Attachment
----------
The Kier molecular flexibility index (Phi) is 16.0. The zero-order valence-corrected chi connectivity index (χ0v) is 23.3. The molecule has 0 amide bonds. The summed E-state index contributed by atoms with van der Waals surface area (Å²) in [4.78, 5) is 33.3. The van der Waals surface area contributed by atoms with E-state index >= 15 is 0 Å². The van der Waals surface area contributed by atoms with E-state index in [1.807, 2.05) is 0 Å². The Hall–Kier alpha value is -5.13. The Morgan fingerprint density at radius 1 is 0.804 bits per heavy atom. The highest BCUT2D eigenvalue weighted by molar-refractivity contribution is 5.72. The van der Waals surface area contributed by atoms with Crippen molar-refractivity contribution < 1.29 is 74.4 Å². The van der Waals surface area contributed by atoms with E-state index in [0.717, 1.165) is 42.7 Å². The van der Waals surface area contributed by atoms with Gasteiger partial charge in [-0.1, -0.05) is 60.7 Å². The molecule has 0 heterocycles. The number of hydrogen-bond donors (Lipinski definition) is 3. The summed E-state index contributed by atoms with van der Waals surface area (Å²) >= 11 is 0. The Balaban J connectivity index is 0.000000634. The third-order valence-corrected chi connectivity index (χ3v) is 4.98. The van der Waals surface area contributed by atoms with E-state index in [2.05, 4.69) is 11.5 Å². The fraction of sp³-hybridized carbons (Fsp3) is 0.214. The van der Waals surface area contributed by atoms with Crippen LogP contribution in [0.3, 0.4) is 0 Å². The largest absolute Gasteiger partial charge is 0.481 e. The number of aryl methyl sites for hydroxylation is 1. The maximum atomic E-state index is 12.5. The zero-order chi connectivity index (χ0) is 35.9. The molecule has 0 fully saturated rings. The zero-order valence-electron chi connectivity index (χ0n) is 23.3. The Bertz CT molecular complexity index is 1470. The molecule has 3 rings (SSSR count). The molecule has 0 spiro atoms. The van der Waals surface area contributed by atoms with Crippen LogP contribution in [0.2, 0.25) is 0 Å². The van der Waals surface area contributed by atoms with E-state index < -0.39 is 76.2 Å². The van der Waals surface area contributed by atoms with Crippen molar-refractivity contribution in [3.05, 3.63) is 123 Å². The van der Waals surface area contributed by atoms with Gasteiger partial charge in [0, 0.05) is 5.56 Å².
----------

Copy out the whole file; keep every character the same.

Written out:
The Kier molecular flexibility index (Phi) is 16.0. The zero-order valence-corrected chi connectivity index (χ0v) is 23.3. The molecule has 0 amide bonds. The summed E-state index contributed by atoms with van der Waals surface area (Å²) in [4.78, 5) is 33.3. The van der Waals surface area contributed by atoms with E-state index >= 15 is 0 Å². The van der Waals surface area contributed by atoms with E-state index in [1.807, 2.05) is 0 Å². The Hall–Kier alpha value is -5.13. The Morgan fingerprint density at radius 1 is 0.804 bits per heavy atom. The highest BCUT2D eigenvalue weighted by molar-refractivity contribution is 5.72. The van der Waals surface area contributed by atoms with Crippen molar-refractivity contribution < 1.29 is 74.4 Å². The van der Waals surface area contributed by atoms with E-state index in [0.717, 1.165) is 42.7 Å². The van der Waals surface area contributed by atoms with Gasteiger partial charge in [-0.1, -0.05) is 60.7 Å². The molecule has 0 heterocycles. The number of hydrogen-bond donors (Lipinski definition) is 3. The summed E-state index contributed by atoms with van der Waals surface area (Å²) >= 11 is 0. The Balaban J connectivity index is 0.000000634. The third-order valence-corrected chi connectivity index (χ3v) is 4.98. The van der Waals surface area contributed by atoms with E-state index in [2.05, 4.69) is 11.5 Å². The fraction of sp³-hybridized carbons (Fsp3) is 0.214. The van der Waals surface area contributed by atoms with Crippen LogP contribution in [0.3, 0.4) is 0 Å². The largest absolute Gasteiger partial charge is 0.481 e. The number of aryl methyl sites for hydroxylation is 1. The maximum atomic E-state index is 12.5. The zero-order chi connectivity index (χ0) is 35.9. The molecule has 0 fully saturated rings. The zero-order valence-electron chi connectivity index (χ0n) is 23.3. The Bertz CT molecular complexity index is 1470. The molecule has 3 rings (SSSR count). The molecule has 0 spiro atoms. The van der Waals surface area contributed by atoms with Crippen LogP contribution in [0.2, 0.25) is 0 Å². The van der Waals surface area contributed by atoms with E-state index < -0.39 is 76.2 Å². The van der Waals surface area contributed by atoms with Crippen molar-refractivity contribution in [3.05, 3.63) is 123 Å². The van der Waals surface area contributed by atoms with Gasteiger partial charge in [0, 0.05) is 5.56 Å².